I’d like to tell you about a famous Michelin starred chef, Daniel Boulud, and one of his many restaurants. The restaurant is Café Boulud, Palm Beach. We went there in November on our last trip to the States.
Chef Boulud, 62, is from Saint Pierre de Chandieu, southeast of Lyon, France. He was raised on a farm. (Farm to table dining was never a new concept for Daniel Boulud, nor anybody else from France.) He learned his trade by apprenticing in French restaurants and working with talented chefs like Georges Blanc, Michel Guérard and Roger Vergé.
Boulud moved to New York City in the 1980s and eventually made his name at Sirio Maccioni’s Le Cirque, where he was Executive Chef from 1986 to 1992. He opened his first, his grandest, most gastronomic restaurant, Daniel, in New York City in 1993. Boulud went on to open other restaurants – Café Boulud, Bar Boulud, DBGB Kitchen & Bar, and more – all over the world. Daniel is the precious jewel of his restaurant empire.
The nice thing about visiting the States for the month of November is that you get to celebrate Thanksgiving all over again. And, since fewer and fewer people can be bothered to cook a turkey, hundreds of restaurants offer the traditional meal, from my favourite Jewish deli to the poshest hotels and restaurants. When I saw an advertisement in the local paper for Café Boulud’s Thanksgiving dinner, I booked a table out of curiosity. (Price: $99 per person – $45 per child – excluding beverages, tax and gratuity.) I wanted to know how a renowned French restaurant would present the traditional American meal.
At 301 Australian Avenue in Palm Beach you’ll find The Brazilian Court. With its Spanish Colonial design, courtyards and fountains, the 80-room hotel has been a Palm Beach landmark since the 1920s. For the past 17 years The Brazilian Court has been home to Café Boulud, featuring the cuisine of chef Daniel Boulud, as prepared by Boulud’s Palm Beach team: Rick Mace, and pastry chef, Julie Franceschini.
The restaurant was completely redesigned in 2017. The main dining room is less traditional, lighter, open and features wood floors and ceiling of pecky cypress and sea shells. Original artwork throughout the restaurant and hotel was selected by the Paul Fisher Gallery. Traditional table style has been maintained with stemmed wine glasses, silver flatware, and napkins on white cloth.
Our opening plate featured one each of four different canapés. Brightest looking were two scoops of spring green broccoli mousse, topped with discs of browned parmesan, tasting of broccoli, whipped cream and umami. Turkey and stuffing arancini, dotted with cranberry coulis, combined turkey meat, stuffing, onion and rice. Mini cheese balls tasted of goat cheese and pepitas – also known as pumpkin seeds. Finally, there were two short pipes of chicken liver mousse on tiny edible trays.
An appetizer of pheasant and foie gras pâté en croûte, a popular cold starter in France, came on a stone coloured plate decorated with cashew aioli, fried kale leaf and an apricot. A terrine mold, lined with short crust pastry, is employed and filled with layers of pheasant meat, duck liver pâté and apricot. Pepper, white wine, bay and cloves are used for seasoning. The resulting slices, framed in golden brown pastry, are visually striking and delicious.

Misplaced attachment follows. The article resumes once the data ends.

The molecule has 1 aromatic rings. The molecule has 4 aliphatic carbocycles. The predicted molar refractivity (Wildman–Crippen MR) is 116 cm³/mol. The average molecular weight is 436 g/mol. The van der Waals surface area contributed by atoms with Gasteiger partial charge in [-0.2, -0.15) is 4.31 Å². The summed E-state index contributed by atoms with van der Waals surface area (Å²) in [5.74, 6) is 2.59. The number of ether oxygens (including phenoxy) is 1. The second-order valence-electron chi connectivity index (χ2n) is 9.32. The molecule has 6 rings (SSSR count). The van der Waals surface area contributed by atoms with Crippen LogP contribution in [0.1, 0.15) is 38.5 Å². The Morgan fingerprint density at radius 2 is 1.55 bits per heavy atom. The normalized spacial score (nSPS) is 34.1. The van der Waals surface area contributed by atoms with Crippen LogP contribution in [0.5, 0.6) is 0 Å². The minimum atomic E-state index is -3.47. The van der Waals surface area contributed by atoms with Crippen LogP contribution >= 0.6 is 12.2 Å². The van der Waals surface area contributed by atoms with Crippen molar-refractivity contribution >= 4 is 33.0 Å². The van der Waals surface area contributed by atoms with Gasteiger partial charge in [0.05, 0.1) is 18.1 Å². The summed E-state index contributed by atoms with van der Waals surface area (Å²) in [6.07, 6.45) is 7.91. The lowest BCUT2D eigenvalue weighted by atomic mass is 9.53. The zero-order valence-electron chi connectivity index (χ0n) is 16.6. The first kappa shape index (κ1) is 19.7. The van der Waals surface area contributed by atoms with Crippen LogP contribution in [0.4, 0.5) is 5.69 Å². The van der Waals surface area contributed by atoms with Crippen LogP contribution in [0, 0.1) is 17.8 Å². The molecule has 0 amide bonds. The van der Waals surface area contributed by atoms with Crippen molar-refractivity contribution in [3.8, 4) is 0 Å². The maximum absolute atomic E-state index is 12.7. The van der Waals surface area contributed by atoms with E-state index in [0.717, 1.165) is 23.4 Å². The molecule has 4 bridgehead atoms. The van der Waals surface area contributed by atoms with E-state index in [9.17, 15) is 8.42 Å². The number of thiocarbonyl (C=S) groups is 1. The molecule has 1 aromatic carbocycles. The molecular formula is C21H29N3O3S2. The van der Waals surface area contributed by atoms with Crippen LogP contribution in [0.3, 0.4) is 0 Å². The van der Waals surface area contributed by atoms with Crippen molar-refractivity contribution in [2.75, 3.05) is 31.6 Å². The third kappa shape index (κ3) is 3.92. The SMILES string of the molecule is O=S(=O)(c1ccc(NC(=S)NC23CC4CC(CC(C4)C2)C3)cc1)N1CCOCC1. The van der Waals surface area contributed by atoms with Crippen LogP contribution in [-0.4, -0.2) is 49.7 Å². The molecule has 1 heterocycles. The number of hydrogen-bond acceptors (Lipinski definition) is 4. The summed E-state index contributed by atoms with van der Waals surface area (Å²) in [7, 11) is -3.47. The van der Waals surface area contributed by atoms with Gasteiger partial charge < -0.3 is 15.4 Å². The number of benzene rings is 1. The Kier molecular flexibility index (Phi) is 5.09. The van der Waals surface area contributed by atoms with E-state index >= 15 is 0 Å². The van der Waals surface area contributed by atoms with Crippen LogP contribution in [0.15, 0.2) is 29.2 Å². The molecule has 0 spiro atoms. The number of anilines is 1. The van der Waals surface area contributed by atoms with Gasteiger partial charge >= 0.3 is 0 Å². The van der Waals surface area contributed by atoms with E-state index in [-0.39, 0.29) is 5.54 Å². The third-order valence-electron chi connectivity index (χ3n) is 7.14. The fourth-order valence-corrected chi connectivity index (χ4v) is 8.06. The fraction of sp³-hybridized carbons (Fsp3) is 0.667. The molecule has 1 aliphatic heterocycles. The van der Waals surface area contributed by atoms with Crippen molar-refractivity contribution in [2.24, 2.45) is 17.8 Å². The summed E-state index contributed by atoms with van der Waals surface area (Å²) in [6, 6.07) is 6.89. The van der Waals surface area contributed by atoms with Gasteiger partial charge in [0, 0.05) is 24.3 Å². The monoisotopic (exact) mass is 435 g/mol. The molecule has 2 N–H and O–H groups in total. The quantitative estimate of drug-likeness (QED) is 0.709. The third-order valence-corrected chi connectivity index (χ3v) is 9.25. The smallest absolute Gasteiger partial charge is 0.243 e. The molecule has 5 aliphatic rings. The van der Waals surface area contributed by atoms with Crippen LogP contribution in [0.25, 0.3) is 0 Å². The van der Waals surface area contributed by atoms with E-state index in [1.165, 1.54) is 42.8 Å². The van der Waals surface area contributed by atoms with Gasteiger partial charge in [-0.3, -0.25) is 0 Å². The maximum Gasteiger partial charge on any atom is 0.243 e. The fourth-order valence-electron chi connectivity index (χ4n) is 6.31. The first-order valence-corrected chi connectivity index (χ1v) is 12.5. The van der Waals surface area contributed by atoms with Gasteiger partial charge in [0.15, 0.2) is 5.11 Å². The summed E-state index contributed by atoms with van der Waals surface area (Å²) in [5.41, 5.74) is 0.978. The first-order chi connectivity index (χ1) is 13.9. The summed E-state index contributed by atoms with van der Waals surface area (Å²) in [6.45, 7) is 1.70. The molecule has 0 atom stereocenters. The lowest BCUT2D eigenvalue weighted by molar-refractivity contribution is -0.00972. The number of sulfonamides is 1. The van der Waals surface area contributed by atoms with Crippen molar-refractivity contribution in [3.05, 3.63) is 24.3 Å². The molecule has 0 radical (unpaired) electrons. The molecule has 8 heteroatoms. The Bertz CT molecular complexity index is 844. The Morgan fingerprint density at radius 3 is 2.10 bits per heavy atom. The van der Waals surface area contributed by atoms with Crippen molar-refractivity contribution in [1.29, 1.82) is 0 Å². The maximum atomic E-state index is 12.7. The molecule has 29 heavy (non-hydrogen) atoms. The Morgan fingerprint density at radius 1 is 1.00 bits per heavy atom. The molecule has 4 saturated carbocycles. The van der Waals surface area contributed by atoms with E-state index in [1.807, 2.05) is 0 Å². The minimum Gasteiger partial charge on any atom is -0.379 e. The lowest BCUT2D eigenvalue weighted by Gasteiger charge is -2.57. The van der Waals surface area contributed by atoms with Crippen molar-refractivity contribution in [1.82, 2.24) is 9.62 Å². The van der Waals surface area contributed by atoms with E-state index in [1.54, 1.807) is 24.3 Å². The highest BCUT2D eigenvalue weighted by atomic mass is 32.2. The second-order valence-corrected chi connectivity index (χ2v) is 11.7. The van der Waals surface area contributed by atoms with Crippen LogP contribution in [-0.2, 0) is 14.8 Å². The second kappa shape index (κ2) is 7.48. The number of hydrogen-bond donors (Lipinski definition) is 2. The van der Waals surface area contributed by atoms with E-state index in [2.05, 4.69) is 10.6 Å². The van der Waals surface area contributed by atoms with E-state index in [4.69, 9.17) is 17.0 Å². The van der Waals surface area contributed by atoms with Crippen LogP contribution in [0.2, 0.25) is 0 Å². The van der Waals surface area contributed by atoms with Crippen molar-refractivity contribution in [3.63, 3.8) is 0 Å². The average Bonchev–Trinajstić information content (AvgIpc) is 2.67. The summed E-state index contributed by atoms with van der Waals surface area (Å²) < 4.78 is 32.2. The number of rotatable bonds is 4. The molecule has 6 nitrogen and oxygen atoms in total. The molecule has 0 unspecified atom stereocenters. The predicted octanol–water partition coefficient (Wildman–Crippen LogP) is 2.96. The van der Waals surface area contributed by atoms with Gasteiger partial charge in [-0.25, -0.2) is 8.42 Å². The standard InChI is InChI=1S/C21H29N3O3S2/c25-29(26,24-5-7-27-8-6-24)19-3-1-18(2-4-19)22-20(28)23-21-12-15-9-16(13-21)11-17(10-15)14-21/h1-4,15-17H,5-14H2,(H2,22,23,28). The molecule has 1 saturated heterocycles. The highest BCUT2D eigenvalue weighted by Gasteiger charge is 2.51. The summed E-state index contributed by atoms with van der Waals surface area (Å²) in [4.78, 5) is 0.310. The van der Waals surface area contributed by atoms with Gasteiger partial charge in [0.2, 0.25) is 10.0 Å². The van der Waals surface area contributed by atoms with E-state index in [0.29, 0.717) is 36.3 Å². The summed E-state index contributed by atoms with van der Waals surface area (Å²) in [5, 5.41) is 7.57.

Murray’s is an American producer known for its high-quality poultry “raised without antibiotics on family farms and fed an all-vegetable feed free of animal fats and animal by-products.” Main course was a plate of Murray’s wood roasted turkey with wild rice and rosemary stuffing and a side bowl of silken mashed potato. A few thick slices of juicy turkey breast, lightly covered with gravy, leaned against a slice of dark thigh meat – cooked separately in a pan with mushrooms – and a square of stuffing, topped with cranberry coulis, resting on buttery acorn squash purée.
You’re probably wondering how this turkey dinner compared with something lovingly made
at home. Well, love was involved here too, I can assure you. A combination of skill, quality ingredients and time produced food that was free of imperfection. I tasted refinement with every bite. I knew I would never taste turkey more tender and flavourful, nor richer, smoother mashed potato. It was the same experience with every dish, including dessert.
Upside down chocolate soufflé with a quenelle of pistachio ice cream brought our meal to a close. Boulud’s soufflé had a springy texture. Broken, it released a smooth, dark chocolate sauce. The ultimate chocolate treat compared nicely with the ultimate, ultra-smooth ice cream – both products made with equal care by Julie Franceschini.
Café Boulud provides a total dining out experience, everything required in terms of food, service and atmosphere. It was pure pleasure to spend time in such a welcoming restaurant. In closing, I’ll leave you with a few words from chef Boulud. In his book, “Letters to a Young Chef,” Daniel Boulud sums up his thinking on why we go to restaurants:
“You may become a marvelous chef, the inventor of a whole new cuisine. You may have Food & Wine absolutely gaga over your recipes – but if the people in your restaurant who interact with the public are not on their game, it really does not matter. Your customers only think that they come to a restaurant merely for the food. What they really come for is more complex than that. Sure they want a good meal, but they also want a pleasant time, nice surroundings and a staff that treats them as if service is a pleasure.”